An American School in Brazil


As a Brazilian, who comes from an entirely Brazilian family, it is sometimes hard to maneuver the reality of the place that is Graded. Students speak a mixture of languages that are almost a dialect of its own. Various nationalities and cultures make up our classes. São Paulo and its reality seem completely distant.  From the outside, it is a strongly international school, where the whole world comes together to form a joint environment. However there are certain phenomenona that are unique to this campus.

Although the campus is situated in Brazil, sometimes that fact seems to be forgotten. Students are constantly listening to music from the United States and are active members of American political discussions. When it comes to São Paulo, it seems to live in the sidelines of conversations. It is like the city is simply the host to a American on an exchange program.

It is a complex relationship. We forget the reality outside the red bricked walls, however adapt our Graded culture to so many Brazilian aspects. A conversation switches between Portuguese and English about five times in one sentence in the most natural way. Rice and beans are served every day in the cafeteria. We can even be seen adapting slang words in one language into the other.

Identifying so greatly with national culture, yet studying in an institution where it is sometimes so ignored can be a challenge. Portuguese flows through my tongue with an incredible ease, being spoken at home and with my friends. However here is my article, written in English. It feels like almost a betrayal.

Graded is an institution that strongly emphasizes giving students the opportunity to apply to an American college. Although this isn’t posted in every classroom, I think  it is clear that this is what differentiates this school from traditional Brazilian ones. The entry to Brazilian colleges is rarely seen as an option and receives very little consideration and support. This is understandable, as there is a clearer focus, being an American school, on colleges in North America.

I study in a school that is benefitting from all the positive aspects of Brazil; its people, climate, food, and culture. I am constantly involved in situations that are relevant to my home country, and realize the reality that surrounds me. However, I feel like I am betraying it by targeting my education towards leaving.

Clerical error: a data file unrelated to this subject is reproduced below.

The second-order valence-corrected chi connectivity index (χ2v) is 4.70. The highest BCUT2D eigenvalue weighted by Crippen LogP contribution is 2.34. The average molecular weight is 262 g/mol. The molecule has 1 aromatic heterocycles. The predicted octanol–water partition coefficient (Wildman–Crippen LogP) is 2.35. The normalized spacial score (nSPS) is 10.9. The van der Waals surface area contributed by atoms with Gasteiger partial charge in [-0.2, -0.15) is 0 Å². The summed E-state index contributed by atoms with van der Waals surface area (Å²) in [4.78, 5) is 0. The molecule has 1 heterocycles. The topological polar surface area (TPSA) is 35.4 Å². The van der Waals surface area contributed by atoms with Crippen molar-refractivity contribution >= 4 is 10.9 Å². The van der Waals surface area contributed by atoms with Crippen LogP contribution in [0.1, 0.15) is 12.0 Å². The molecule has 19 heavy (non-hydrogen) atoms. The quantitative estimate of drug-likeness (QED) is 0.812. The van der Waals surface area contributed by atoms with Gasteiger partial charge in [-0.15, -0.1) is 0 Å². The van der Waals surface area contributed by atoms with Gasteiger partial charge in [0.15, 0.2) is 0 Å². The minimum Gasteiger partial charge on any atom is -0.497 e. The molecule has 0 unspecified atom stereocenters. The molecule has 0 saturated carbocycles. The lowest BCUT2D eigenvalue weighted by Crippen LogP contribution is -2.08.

This is a dilemma, an identity crisis. We live in limbo where we can’t identify who we are and what our connection is to our country. We seem completely different from students in Portuguese-speaking schools. Their social scenes and way thinking seem foreign. At the same time, we are also not like teenagers from the US, for we have a whole other reality and experience.

Graded is its own little world. Not only do we isolate ourselves from other teenagers our age, but from the reality of our country. We have no diversity in race and class. Our realities are practically all the same. In a way, it makes Graded students so incredibly similar.

To me, there are very few people I can identify with other than some of my Graded peers. It is a constant struggle of defining an identity amidst various different aspects of my upbringing. It is a debate that goes beyond whether I choose to apply to university here in Brazil or a foreign country. It is about who I am.

I know my roots. I am proud of the struggle of my country throughout its history. My parents have never lived anywhere other than this city. No one from my family has ever left. Yet my school, my choice of entertainment, my friends have created another dimension to my personality that is conflicting because I cannot fully admit it. It feels wrong to give up my country. I feels imperialist and elitist, and it bothers me in my core. But I cannot master it. I cannot control my deep desire to experience American college life, even if it scares me. I cannot control that I was not raised the way my friends from other schools were. Graded has empowered me in many ways, but it has also created a whole new identity, not purely American, not wholly Brazilian, that I don’t know how to place.